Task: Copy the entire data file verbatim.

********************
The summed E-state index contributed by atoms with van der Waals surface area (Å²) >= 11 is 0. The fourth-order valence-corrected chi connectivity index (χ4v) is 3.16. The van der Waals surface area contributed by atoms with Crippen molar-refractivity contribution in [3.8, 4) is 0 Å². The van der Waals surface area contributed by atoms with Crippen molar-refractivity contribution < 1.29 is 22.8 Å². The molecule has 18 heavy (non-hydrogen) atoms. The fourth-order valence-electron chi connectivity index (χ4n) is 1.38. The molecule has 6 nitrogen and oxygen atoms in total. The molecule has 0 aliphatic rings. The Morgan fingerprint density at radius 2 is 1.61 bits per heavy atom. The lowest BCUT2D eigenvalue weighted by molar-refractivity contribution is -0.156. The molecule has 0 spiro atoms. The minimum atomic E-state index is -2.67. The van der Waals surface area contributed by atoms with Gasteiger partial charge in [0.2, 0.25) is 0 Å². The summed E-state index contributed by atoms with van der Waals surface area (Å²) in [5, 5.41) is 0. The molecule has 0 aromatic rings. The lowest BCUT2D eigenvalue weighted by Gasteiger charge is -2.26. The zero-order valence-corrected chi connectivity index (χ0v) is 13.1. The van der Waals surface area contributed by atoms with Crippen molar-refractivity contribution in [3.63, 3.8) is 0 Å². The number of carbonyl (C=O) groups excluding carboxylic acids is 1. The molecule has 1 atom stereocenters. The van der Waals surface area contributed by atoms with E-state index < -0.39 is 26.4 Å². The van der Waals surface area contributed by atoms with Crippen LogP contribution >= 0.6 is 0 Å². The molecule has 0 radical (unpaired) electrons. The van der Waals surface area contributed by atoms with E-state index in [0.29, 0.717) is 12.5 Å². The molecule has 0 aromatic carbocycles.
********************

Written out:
The summed E-state index contributed by atoms with van der Waals surface area (Å²) >= 11 is 0. The fourth-order valence-corrected chi connectivity index (χ4v) is 3.16. The van der Waals surface area contributed by atoms with Crippen molar-refractivity contribution in [3.8, 4) is 0 Å². The van der Waals surface area contributed by atoms with Crippen molar-refractivity contribution < 1.29 is 22.8 Å². The molecule has 18 heavy (non-hydrogen) atoms. The fourth-order valence-electron chi connectivity index (χ4n) is 1.38. The molecule has 6 nitrogen and oxygen atoms in total. The molecule has 0 aliphatic rings. The Morgan fingerprint density at radius 2 is 1.61 bits per heavy atom. The lowest BCUT2D eigenvalue weighted by molar-refractivity contribution is -0.156. The molecule has 0 spiro atoms. The minimum atomic E-state index is -2.67. The van der Waals surface area contributed by atoms with Gasteiger partial charge in [0.2, 0.25) is 0 Å². The summed E-state index contributed by atoms with van der Waals surface area (Å²) in [5, 5.41) is 0. The molecule has 0 aromatic rings. The lowest BCUT2D eigenvalue weighted by Gasteiger charge is -2.26. The zero-order valence-corrected chi connectivity index (χ0v) is 13.1. The van der Waals surface area contributed by atoms with Crippen molar-refractivity contribution in [3.63, 3.8) is 0 Å². The number of carbonyl (C=O) groups excluding carboxylic acids is 1. The molecule has 1 atom stereocenters. The van der Waals surface area contributed by atoms with E-state index < -0.39 is 26.4 Å². The van der Waals surface area contributed by atoms with Crippen LogP contribution >= 0.6 is 0 Å². The molecule has 0 radical (unpaired) electrons. The van der Waals surface area contributed by atoms with E-state index in [0.29, 0.717) is 12.5 Å². The molecule has 0 aromatic carbocycles.